Taking the jolly old plunge

Up until December 2013, I had been a busy little bee. I had more than twenty years experience of working in the security industry, and then my fairy godmother came along and bashed me over the ‘ead with her redundancy wand. “Here you are, old son have loads of dosh.” Ooooh, thanks, said I.

But what to do next? I had often considered working for myself, just buying a small van and becoming a sameday courier. I had met a number of couriers whilst I was working as a security gurad at various wharehouses. They would turn up and collect a mobile phone or something and shoot off to London. Looking at it from the other side of the fence it all looked and felt jolly exciting.

I had managed to accumulate a smallish amount of savings, but I didn’t think I had enough to finance myself, and doing a business plan and running all the way to the bank to see if I could borrow a few grand, was not very appealing, and that was my excuse to myself, which I clung to for a number of years. I couldn’t afford it. I was comfortable and cosy where I was and it was just too risky.

But after my redundancy windfall, I could afford it. So, I started to really think about it, and started to do some sums. Then I had to find a pair! It’s all very well to think about it, but after the sums bit, my recently acquired pot of gold was looking somewhat slim.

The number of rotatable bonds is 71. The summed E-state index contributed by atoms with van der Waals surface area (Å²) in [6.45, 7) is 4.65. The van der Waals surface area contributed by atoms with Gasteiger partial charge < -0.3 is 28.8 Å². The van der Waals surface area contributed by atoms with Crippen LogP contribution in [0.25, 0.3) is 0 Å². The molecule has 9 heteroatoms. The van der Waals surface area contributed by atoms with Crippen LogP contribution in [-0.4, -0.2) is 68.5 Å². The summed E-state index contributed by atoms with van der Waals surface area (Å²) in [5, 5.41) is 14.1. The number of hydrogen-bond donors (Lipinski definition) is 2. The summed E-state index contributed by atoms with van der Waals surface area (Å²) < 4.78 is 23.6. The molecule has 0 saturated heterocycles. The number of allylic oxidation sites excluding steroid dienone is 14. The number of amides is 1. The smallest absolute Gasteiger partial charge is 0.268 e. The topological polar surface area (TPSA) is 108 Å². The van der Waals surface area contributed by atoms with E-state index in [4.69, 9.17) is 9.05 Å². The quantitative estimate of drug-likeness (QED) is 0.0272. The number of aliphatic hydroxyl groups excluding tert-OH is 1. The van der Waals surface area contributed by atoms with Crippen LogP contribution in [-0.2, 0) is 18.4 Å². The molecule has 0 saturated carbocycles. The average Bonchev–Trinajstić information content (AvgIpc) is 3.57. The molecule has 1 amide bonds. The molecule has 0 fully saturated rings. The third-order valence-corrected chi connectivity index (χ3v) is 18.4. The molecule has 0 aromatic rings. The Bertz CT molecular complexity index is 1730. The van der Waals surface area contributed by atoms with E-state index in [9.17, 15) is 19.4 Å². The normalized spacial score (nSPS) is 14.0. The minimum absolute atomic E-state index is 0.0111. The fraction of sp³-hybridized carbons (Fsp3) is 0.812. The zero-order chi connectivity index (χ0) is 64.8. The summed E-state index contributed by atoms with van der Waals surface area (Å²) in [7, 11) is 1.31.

What if it all went wrong? What if I brought a van, paid mega bucks for the insurance, paid out for this that and the other and I couldn’t make a living at it? My big old pot of dosh would evaporate. I’d be pennyless, again. I’d never build up this amount of lolly again.

I did some more research. All my friends thought I was a little bit insane. None of them had a good word to say about my ideas, thanks guys. One said I’d be bust in three months. Oh dear, whilst my pot was still bulging, the pair were shrinking.

I set myself a dead-line. I’d gone on the Transport Exchange site, CX, and felt it was possible to make a go of things. I contacted local courier compainies, and some nationals as well. I maxed out the number of potential sources for work. It could work, couldn’t it? It would work, wouldn’t it? It must work, I hope. As I got nearer to that jolly old fence that I had viewed as a security gurad, so the risks got bigger and bigger, and it didn’t appear so very exciting anymore, just a big old gamble.

The dead-line date loomed. I brought a van, I paid for the insurance. I paid out for this that and the other. And my dear old pot of gold was two thirds lighter. I still hadn’t started working in earnest. I had set a dead-line for that too.

Then I woke up at about 4 in the morning and changed my mind! I tried to think of how I could get out of it, and how I could get some, or all of my money back. But no. I was made of sterner stuff, wasn’t I? I cast doubt assunder, and walked out into the new dawn as self-employed courier.

I Always was mummy’s brave little soldier.

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